Tag Archives: Tyler Cornack

Hard to Portmanteau

Tiny Cinema

by Daniel Baldwin

Colloquialisms being taken to their absolute extremes. A woman struggling to find happiness in solitude. A pleasure-deprived man seeking help from his friends. Body horror ending not in goo and grue, but in dad jokes?!? Tiny Cinema is a comedic genre anthology film that wants to make you laugh and gasp in equal measure with the outrageous storytelling that it contains within. Does it succeed? Mostly.

Tiny Cinema is the latest cinematic endeavor of director/writer/actor extraordinaire Tyler Cornack and his motley crew of performers. If you’ve seen their previous effort, Butt Boy, you’re going to spot a lot of familiar faces across all six segments here. This film largely lacks that one’s Henenlotter-esque weirdness, however. It instead opts for a modern Twilight Zone vibe; offering up situations where ordinary people find their lives turned upside down by strange occurrences that are either tied to everyday problems (i.e. loneliness, sexual dysfunction, dating) or become twisted takes on everyday sayings (i.e. “That’s what she said!” and “Yo momma!”).

The results are mixed. On the positive side of things, there is a great host in the form of the quirky and deeply charismatic Paul Ford. The first three segments are also really entertaining (particularly “Bust!”). Furthermore, what really helps Tiny Cinema along is its cast. The troupe that Cornack has pooled together are all beyond game for whatever delirious nonsense he asks of them and that helps smooth over even the segments that don’t really work. They help to drive his best ideas home and make his films worth seeking out.

It’s in the back half where things begin to wobble, as the other three segments aren’t nearly as strong. Almost all anthology films have weak spots. Unevenness is par for the course with episodic storytelling. The weaker segments here are the slighter ones that just aim for shock value. Unfortunately, with them all filling out the second half of the feature, it means that it starts with a bang and ends with a bit of a whimper.

Tiny Cinema might be a step down from Butt Boy, but it’s a solid indie slice of portmanteau moviemaking. If you’re game for some weird fun, this might just be up your alley.

Rear Window

Butt Boy

by Matt Weiner

A killer fixated on jamming people, animals and any other object not nailed down into his rectum. The grieving detective haunted by loss and obsessed with hunting him down. Every now and then a movie comes along that seems to exist as much as an inside dare as it does to mock the complaint that there’s no original IP anymore.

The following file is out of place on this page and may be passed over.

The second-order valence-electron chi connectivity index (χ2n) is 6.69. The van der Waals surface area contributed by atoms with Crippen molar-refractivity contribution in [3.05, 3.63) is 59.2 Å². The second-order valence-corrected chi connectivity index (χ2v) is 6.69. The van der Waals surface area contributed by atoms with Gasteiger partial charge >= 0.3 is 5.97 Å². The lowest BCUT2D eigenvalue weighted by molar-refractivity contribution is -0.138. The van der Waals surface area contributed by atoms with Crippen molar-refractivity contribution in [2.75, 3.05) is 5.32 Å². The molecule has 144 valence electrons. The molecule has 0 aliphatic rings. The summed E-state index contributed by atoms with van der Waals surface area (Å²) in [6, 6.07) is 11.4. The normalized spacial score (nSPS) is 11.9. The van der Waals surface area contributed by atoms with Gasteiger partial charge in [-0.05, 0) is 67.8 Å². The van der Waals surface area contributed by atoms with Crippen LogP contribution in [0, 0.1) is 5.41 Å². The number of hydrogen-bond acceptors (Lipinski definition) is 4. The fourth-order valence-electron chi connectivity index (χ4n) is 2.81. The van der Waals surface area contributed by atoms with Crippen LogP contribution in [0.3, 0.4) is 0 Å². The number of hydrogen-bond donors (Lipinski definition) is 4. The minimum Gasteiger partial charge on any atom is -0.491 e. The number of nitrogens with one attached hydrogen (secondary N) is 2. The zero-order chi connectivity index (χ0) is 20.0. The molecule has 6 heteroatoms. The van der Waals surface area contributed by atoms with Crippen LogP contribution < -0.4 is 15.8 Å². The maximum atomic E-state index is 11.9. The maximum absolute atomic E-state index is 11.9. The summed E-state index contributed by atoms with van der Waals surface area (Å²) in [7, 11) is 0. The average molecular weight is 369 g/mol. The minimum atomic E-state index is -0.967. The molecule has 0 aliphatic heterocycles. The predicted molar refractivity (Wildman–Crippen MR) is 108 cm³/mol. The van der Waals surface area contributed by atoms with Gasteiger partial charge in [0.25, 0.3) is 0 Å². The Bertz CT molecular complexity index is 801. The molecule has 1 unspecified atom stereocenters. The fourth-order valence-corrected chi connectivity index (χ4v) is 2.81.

If the title wasn’t ample enough warning, Butt Boy is that kind of movie. And just about every demented minute of it is a heady joy to watch. Add this to the list of sentences I wasn’t really expecting to write before going into the Butt Boy movie, but beneath the high-concept plot and anal absurdity you’ll find a pretty decent send-up of a “tortured detective” action film.

Detective Russel Fox (Tyler Rice) gets assigned the case of a missing child, his main suspect seems to have made his victim disappear into thin air in a public, crowded place. That’s because mild-mannered IT drone Chip Gutchell (Tyler Cornack, who also co-wrote and directed) does have a way of making his victims – also remote controls, beloved family pets, you name it ­– vanish without a trace. Up his butt.

In focusing on Russel and a cop noir send-up, Cornack’s script ends up being more satirical than disturbing. If anything, it would’ve been an interesting experiment to see the movie fully embrace the horror of its conceit rather than leavening it with self-referential absurdity.

Or maybe not – Butt Boy is likely a hard enough sell. The cast all do a fine job helping to sell it with deadpan line deliveries. And Cornack pulls out all the stops for a conclusion that trades on all the detective noir clichés while still managing to be truly shocking.

There’s a cosmic irony that it’s been quite a year for delirious, genre-bending movies, including Joe Begos’s VFW, and Richard Stanley’s Color Out of Space. Now, we’re all stuck home for yet another uninhibited midnight movie that begs to be seen with a crowd of stoned fellow travelers who know this was made with love for people like them.

The fact that life had a different kind of horror planned shouldn’t keep you from the giddy escapism of Butt Boy, no matter how much smaller that ass will now loom on the home screen.